Hailar has a dry-winter humid continental climate (Köppen Dwb). Winters are long, very dry and severe, due to the semi−permanent Siberian High, while summers are short, though very warm, and rather wet, due to the East Asian monsoon. The monthly 24-hour average temperature ranges from −24.8 °C (−12.6 °F) in January to 20.4 °C (68.7 °F) in July, while the annual mean is −0.40 °C (31.3 °F). With monthly percent possible sunshine ranging from 55% in December to 69% in February, sunshine is abundant year-round, and the annual total is 2,719 hours. More than two-thirds of the annual rainfall occurs during the three summer months. The Mohe-Huma-Hailar triangle between northern Heilongjiang and Northeastern Inner Mongolia, which is almost equivalent to China's subarctic climate zone, suffers the most severe cold winter in China. Hailar's extreme temperatures ranges from −48.2 to 37.7 °C (−54.8 to 99.9 °F).[citation needed]

Climate data for Hailar District (1991–2020 normals, extremes 1909-present)
Month Jan Feb Mar Apr May Jun Jul Aug Sep Oct Nov Dec Year
Record high °C (°F) −1.0
(30.2)
4.3
(39.7)
16.2
(61.2)
29.4
(84.9)
35.4
(95.7)
38.8
(101.8)
39.5
(103.1)
39.6
(103.3)
33.2
(91.8)
26.2
(79.2)
13.7
(56.7)
2.4
(36.3)
39.6
(103.3)
Mean daily maximum °C (°F) −19.8
(−3.6)
−13.7
(7.3)
−3.2
(26.2)
9.7
(49.5)
18.9
(66.0)
24.9
(76.8)
26.7
(80.1)
24.7
(76.5)
18.2
(64.8)
7.9
(46.2)
−6.2
(20.8)
−17.1
(1.2)
5.9
(42.7)
Daily mean °C (°F) −25.0
(−13.0)
−20.0
(−4.0)
−9.6
(14.7)
3.2
(37.8)
12.0
(53.6)
18.4
(65.1)
20.9
(69.6)
18.6
(65.5)
11.4
(52.5)
1.3
(34.3)
−11.8
(10.8)
−22.0
(−7.6)
−0.2
(31.6)
Mean daily minimum °C (°F) −29.2
(−20.6)
−25.3
(−13.5)
−15.5
(4.1)
−2.9
(26.8)
4.9
(40.8)
11.8
(53.2)
15.4
(59.7)
13.1
(55.6)
5.5
(41.9)
−3.9
(25.0)
−16.3
(2.7)
−26.2
(−15.2)
−5.7
(21.7)
Record low °C (°F) −42.9
(−45.2)
−42.3
(−44.1)
−37.2
(−35.0)
−21.6
(−6.9)
−11.1
(12.0)
0.0
(32.0)
5.3
(41.5)
1.1
(34.0)
−7.9
(17.8)
−23.9
(−11.0)
−38.0
(−36.4)
−42.8
(−45.0)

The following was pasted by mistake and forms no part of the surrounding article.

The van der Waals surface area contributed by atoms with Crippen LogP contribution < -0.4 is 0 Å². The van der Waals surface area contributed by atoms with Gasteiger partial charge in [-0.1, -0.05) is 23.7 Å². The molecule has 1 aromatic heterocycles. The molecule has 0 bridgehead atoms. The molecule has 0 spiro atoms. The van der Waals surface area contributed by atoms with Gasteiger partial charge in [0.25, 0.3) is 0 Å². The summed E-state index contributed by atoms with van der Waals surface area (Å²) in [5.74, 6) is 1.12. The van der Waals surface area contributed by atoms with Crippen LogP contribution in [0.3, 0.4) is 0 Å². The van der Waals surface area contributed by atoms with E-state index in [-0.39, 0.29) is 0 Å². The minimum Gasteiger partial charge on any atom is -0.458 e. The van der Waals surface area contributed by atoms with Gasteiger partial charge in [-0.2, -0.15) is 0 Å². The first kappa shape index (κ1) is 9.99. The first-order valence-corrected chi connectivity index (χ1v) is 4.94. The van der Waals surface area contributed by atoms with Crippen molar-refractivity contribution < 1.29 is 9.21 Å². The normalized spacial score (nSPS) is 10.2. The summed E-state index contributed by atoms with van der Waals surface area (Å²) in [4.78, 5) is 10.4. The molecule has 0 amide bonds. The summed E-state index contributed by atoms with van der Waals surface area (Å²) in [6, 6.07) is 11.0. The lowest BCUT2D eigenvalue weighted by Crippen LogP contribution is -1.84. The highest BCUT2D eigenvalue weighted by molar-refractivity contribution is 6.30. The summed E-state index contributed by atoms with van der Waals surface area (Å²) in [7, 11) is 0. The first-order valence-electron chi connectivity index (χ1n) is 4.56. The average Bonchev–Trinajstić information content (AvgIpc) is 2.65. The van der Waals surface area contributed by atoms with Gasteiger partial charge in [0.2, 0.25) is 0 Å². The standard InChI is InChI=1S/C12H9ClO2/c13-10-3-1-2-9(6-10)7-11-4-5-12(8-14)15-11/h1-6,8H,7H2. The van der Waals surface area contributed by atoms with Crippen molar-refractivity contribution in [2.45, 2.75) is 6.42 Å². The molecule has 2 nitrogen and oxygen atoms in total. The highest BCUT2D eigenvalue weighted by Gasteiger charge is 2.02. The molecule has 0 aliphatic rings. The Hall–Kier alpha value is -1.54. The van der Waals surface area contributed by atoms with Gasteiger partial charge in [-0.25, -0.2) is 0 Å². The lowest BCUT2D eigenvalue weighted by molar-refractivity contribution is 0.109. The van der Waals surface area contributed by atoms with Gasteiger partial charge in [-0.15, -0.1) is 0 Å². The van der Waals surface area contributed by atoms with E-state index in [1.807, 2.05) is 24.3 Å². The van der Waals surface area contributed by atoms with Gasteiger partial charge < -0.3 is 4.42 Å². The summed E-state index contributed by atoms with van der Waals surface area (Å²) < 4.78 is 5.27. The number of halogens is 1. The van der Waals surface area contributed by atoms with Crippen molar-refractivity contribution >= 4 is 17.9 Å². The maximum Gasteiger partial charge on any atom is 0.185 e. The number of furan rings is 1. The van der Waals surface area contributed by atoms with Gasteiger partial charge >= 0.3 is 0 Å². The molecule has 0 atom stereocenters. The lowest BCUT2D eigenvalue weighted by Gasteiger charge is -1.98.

−42.9
(−45.2)
Average precipitation mm (inches) 3.9
(0.15)
3.6
(0.14)
5.9
(0.23)
13.8
(0.54)
24.9
(0.98)
53.3
(2.10)
96.5
(3.80)
78.6
(3.09)
35.7
(1.41)
16.8
(0.66)
6.7
(0.26)
6.9
(0.27)
346.6
(13.63)
Average precipitation days (≥ 0.1 mm) 6.3 4.6 4.7 5.3 7.6 11.9 13.9 12.1 8.7 6.4 6.8 8.5 96.8
Average snowy days 8.8 6.7 7.0 5.4 1.1 0.1 0 0 0.6 5.2 9.5 11.6 56
Average relative humidity (%) 75 75 68 50 45 57 66 68 62 61 72 77 65
Mean monthly sunshine hours 154.5 191.8 250.7 244.0 264.5 269.1 260.1 248.1 223.0 197.3 156.5 131.5 2,591.1
Percent possible sunshine 57 66 67 59 56 56 54 56 60 60 58 52 58
Source: China Meteorological Administration[6][7][8]


Culture

Hailar is a multi-ethnic town, with notable Han, Mongolian, Hui, Daur, Evenki, Russian populations.[2] As such, signs are usually bilingual and Mongolian influence pervades in songs played on shop CD players, domes on buildings and the everyday speech of some locals.

Composer Vladimir Ussachevsky was born in Hailar, as well as leading news anchor Bai Yansong;[9] the folk metal band Nine Treasures also originated in Hailar.[10]

Sister city

Gallery

References

  1. ^ a b c d e 走进海拉尔 (in Chinese (China)). Hailar District People's Government. Archived from the original on 2019-10-20. Retrieved 2020-05-30.
  2. ^ a b c d 海拉尔区概况地图. XZQH.org. 2013-04-23. Retrieved 2020-05-31.
  3. ^ Zapotoczny, Walter (2017). Beyond Duty: The Reason Some Soldiers Commit Atrocities. Fonthill Media. p. 171.
  4. ^ a b Wang, Kaihao (August 8, 2013). "Tale as old as the grassland". China Daily.
  5. ^ 2022年统计用区划代码. National Bureau of Statistics of the People's Republic of China. Retrieved 2022-07-28.
  6. ^ 中国气象数据网 – WeatherBk Data (in Simplified Chinese). China Meteorological Administration. Retrieved 10 October 2023.
  7. ^ 中国气象数据网 (in Simplified Chinese). China Meteorological Administration. Retrieved 10 October 2023.
  8. ^ 中国地面国际交换站气候标准值月值数据集(1971-2000年). China Meteorological Administration. Archived from the original on 2013-09-21. Retrieved 2010-05-25.
  9. ^ Song, Yuwu (2013). Biographical Dictionary of the People's Republic of China. McFarland. p. 15.
  10. ^ ago, Matt Nolan 3 years (2015-03-31). "Nine Treasures – Mongolian Nomadic Folk Metal". AudioPhix. Retrieved 2019-02-04.((cite web)): CS1 maint: numeric names: authors list (link)
  11. ^ "Sister cities of Inner Mongolia". Archived from the original on 2013-05-14. Retrieved 2009-01-03.
  12. ^ "海拉尔区和成吉思市缔结友好城市". 呼伦贝尔市人民政府外事办公室. 自治区外事办. Retrieved 2018-10-19.